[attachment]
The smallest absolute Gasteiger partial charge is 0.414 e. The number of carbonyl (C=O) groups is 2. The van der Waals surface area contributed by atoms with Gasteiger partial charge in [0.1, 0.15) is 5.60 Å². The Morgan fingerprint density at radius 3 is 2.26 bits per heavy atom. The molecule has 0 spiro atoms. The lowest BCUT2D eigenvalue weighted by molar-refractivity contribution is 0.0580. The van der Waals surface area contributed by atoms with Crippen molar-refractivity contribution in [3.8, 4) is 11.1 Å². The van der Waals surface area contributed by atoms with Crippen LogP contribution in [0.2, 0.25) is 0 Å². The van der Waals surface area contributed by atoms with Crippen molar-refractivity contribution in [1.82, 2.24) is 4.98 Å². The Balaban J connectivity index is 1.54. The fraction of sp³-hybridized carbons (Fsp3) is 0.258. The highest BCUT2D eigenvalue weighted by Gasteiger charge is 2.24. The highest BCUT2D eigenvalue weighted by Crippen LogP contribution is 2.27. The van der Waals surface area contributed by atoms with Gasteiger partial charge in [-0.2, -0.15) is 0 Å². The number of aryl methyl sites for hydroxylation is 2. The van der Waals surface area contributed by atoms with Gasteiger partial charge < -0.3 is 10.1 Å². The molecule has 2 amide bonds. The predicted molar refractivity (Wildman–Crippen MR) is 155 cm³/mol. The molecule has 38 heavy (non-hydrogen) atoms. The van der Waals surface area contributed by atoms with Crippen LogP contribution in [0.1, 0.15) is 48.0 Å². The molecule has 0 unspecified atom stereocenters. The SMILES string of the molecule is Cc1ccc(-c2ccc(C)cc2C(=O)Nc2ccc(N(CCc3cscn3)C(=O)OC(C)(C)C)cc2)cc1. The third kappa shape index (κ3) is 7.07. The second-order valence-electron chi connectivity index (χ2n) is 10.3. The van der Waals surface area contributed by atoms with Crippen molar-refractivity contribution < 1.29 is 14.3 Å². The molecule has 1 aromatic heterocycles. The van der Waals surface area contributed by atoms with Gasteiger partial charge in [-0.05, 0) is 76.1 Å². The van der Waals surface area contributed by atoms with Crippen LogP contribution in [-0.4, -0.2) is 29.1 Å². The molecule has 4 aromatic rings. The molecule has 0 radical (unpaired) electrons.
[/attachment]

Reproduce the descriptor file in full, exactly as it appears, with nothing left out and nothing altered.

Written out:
The smallest absolute Gasteiger partial charge is 0.414 e. The number of carbonyl (C=O) groups is 2. The van der Waals surface area contributed by atoms with Gasteiger partial charge in [0.1, 0.15) is 5.60 Å². The Morgan fingerprint density at radius 3 is 2.26 bits per heavy atom. The molecule has 0 spiro atoms. The lowest BCUT2D eigenvalue weighted by molar-refractivity contribution is 0.0580. The van der Waals surface area contributed by atoms with Crippen molar-refractivity contribution in [3.8, 4) is 11.1 Å². The van der Waals surface area contributed by atoms with Crippen LogP contribution in [0.2, 0.25) is 0 Å². The van der Waals surface area contributed by atoms with Crippen molar-refractivity contribution in [1.82, 2.24) is 4.98 Å². The Balaban J connectivity index is 1.54. The fraction of sp³-hybridized carbons (Fsp3) is 0.258. The highest BCUT2D eigenvalue weighted by Gasteiger charge is 2.24. The highest BCUT2D eigenvalue weighted by Crippen LogP contribution is 2.27. The van der Waals surface area contributed by atoms with Gasteiger partial charge in [-0.2, -0.15) is 0 Å². The number of aryl methyl sites for hydroxylation is 2. The van der Waals surface area contributed by atoms with Gasteiger partial charge < -0.3 is 10.1 Å². The molecule has 2 amide bonds. The predicted molar refractivity (Wildman–Crippen MR) is 155 cm³/mol. The molecule has 38 heavy (non-hydrogen) atoms. The van der Waals surface area contributed by atoms with Crippen LogP contribution in [0.1, 0.15) is 48.0 Å². The molecule has 0 unspecified atom stereocenters. The SMILES string of the molecule is Cc1ccc(-c2ccc(C)cc2C(=O)Nc2ccc(N(CCc3cscn3)C(=O)OC(C)(C)C)cc2)cc1. The third kappa shape index (κ3) is 7.07. The second-order valence-electron chi connectivity index (χ2n) is 10.3. The van der Waals surface area contributed by atoms with Crippen molar-refractivity contribution < 1.29 is 14.3 Å². The molecule has 1 aromatic heterocycles. The van der Waals surface area contributed by atoms with Gasteiger partial charge in [-0.05, 0) is 76.1 Å². The van der Waals surface area contributed by atoms with Crippen LogP contribution in [-0.4, -0.2) is 29.1 Å². The molecule has 4 aromatic rings. The molecule has 0 radical (unpaired) electrons.